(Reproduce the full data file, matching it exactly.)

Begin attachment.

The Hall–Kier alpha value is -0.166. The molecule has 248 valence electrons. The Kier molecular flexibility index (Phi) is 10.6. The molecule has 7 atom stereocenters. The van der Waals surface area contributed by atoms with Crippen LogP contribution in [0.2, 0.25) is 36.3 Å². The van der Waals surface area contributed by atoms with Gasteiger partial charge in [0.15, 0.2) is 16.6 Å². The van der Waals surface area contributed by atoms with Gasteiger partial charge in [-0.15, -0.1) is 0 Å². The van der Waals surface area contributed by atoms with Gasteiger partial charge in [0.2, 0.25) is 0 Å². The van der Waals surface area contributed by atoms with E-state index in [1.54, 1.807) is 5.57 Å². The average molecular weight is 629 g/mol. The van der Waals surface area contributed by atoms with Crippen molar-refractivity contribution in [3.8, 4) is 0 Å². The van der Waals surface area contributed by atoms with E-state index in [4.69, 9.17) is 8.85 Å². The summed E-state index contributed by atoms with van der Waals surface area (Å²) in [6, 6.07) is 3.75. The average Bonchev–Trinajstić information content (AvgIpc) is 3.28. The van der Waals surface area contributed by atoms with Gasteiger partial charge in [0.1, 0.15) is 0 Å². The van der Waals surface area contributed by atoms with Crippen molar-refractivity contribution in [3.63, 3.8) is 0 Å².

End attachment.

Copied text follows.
The Hall–Kier alpha value is -0.166. The molecule has 248 valence electrons. The Kier molecular flexibility index (Phi) is 10.6. The molecule has 7 atom stereocenters. The van der Waals surface area contributed by atoms with Crippen LogP contribution in [0.2, 0.25) is 36.3 Å². The van der Waals surface area contributed by atoms with Gasteiger partial charge in [0.15, 0.2) is 16.6 Å². The van der Waals surface area contributed by atoms with Gasteiger partial charge in [-0.15, -0.1) is 0 Å². The van der Waals surface area contributed by atoms with Gasteiger partial charge in [0.2, 0.25) is 0 Å². The van der Waals surface area contributed by atoms with E-state index in [1.54, 1.807) is 5.57 Å². The average molecular weight is 629 g/mol. The van der Waals surface area contributed by atoms with Crippen molar-refractivity contribution in [3.8, 4) is 0 Å². The van der Waals surface area contributed by atoms with E-state index in [4.69, 9.17) is 8.85 Å². The summed E-state index contributed by atoms with van der Waals surface area (Å²) in [6, 6.07) is 3.75. The average Bonchev–Trinajstić information content (AvgIpc) is 3.28. The van der Waals surface area contributed by atoms with Gasteiger partial charge in [0.1, 0.15) is 0 Å². The van der Waals surface area contributed by atoms with Crippen molar-refractivity contribution in [3.63, 3.8) is 0 Å².